Hanseatic City of Lübeck
Trade (metropolis of the Hanseatic League).
Location and siteLocated in the Holstein Isthmus and 50 km. from Hamburg, this Trave River estuarine city opens onto the Baltic Sea and Northern Europe.
Two longitudinal axes dating to the foundation of Lübeck cross the city, which is enclosed by waterways. The large public square which housed the market and the Cathedral also accommodated the old city hall. Streets of varied width, often sinuous, form a network around this square, and retreat from one block to the next.
Despite the devastation of the city during the Second World War, and a series of reconstructions and modifications, the Hanseatic city of Lübeck maintains its streetscapes of superb patrician dwellings of the 15th and 16th centuries, as well as its monumental quarter, located on the north bank of the Trave River. These buildings - including the famous brick gate, the Holstentor, and the salt attics - testify to the power of the Hanseatic League; the heart of the medieval city still bears traces of the 1942 bombardments. As a whole, the city is harmonious in its form and its brick colour.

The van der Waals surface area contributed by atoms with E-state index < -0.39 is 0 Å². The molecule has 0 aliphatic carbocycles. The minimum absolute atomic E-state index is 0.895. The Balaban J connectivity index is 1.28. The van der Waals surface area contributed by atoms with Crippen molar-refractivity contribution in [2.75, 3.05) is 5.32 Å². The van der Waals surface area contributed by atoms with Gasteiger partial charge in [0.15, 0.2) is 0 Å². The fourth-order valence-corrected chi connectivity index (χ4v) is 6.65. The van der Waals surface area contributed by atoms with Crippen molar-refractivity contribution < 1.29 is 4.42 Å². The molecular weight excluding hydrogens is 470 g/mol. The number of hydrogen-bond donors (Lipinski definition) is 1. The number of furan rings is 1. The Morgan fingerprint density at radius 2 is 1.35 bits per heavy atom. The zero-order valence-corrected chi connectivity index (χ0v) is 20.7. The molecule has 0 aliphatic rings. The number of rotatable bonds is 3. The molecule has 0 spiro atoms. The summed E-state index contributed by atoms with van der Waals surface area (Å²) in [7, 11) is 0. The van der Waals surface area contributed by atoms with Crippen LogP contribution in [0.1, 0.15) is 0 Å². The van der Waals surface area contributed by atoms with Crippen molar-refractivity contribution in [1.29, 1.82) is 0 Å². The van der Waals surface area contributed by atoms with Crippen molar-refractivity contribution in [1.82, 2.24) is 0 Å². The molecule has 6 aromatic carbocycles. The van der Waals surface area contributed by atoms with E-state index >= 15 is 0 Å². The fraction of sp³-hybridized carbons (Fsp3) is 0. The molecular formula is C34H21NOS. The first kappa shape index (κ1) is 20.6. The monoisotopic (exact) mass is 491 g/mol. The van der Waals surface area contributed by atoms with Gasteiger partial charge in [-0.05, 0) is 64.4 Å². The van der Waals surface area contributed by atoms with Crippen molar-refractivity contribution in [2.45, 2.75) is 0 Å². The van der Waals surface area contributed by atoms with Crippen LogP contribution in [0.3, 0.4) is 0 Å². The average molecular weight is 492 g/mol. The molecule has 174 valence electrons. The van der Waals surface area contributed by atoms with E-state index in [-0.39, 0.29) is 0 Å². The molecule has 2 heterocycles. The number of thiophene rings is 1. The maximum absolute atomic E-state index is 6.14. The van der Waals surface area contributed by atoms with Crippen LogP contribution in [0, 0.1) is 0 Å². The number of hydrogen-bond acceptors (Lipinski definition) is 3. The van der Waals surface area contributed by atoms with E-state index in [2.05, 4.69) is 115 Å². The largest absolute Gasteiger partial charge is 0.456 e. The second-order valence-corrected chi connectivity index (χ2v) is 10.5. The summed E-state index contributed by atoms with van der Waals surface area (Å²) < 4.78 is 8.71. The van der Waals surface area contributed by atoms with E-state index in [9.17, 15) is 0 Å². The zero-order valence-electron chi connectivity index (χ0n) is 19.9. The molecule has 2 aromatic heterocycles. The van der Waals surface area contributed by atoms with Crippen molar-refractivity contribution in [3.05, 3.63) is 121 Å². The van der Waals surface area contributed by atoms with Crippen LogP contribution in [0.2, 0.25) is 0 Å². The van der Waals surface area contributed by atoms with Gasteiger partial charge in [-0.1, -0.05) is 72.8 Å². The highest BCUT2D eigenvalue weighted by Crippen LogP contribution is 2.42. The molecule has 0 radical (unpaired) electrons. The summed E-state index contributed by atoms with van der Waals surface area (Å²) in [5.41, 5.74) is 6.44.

The City of Lübeck, by its most authentic areas, summarizes "the international importance of the Hanseatic League and its place in the history of maritime commerce." (IV)
- From the time of its foundation by Heinrich the Lion on the site of a Roman castrum, Lübeck developed around a large rectangular market place.
- In 1226 A.D., under the reign of Emperor Frederick II, Lübeck became a free imperial city.
- By 1241, Lübeck, as an established trading post, co-founded with Hamburg the Hanseatic League, an alliance made up initially of German merchants and then of cities. Established during the urban Renaissance of the West, it gradually controlled maritime trade in Northern Europe.
- The Hanseatic League enjoyed its heyday around the 14th century. At that time, Lübeck served as the seat of its Assembly. The city flourished until the end of the 16th century.
- Following difficulties that began in the 15th century when competitors appeared on the market, the Hanseatic League started to decline slowly despite various efforts to restore itself. The Thirty Years' War (1618-1648) was fatal for the League.
|Mr. Jan Lindenau|
Mayor of Lubeck
City Hall, Rathaus, Breite Str. 62
D 23 539 Lübeck, Germany
|Ms. Christine Koretzky|
Heritage Management of Luebeck
5.610 Stadtplanung, Mühlendamm 12
23552 Lübeck, Germany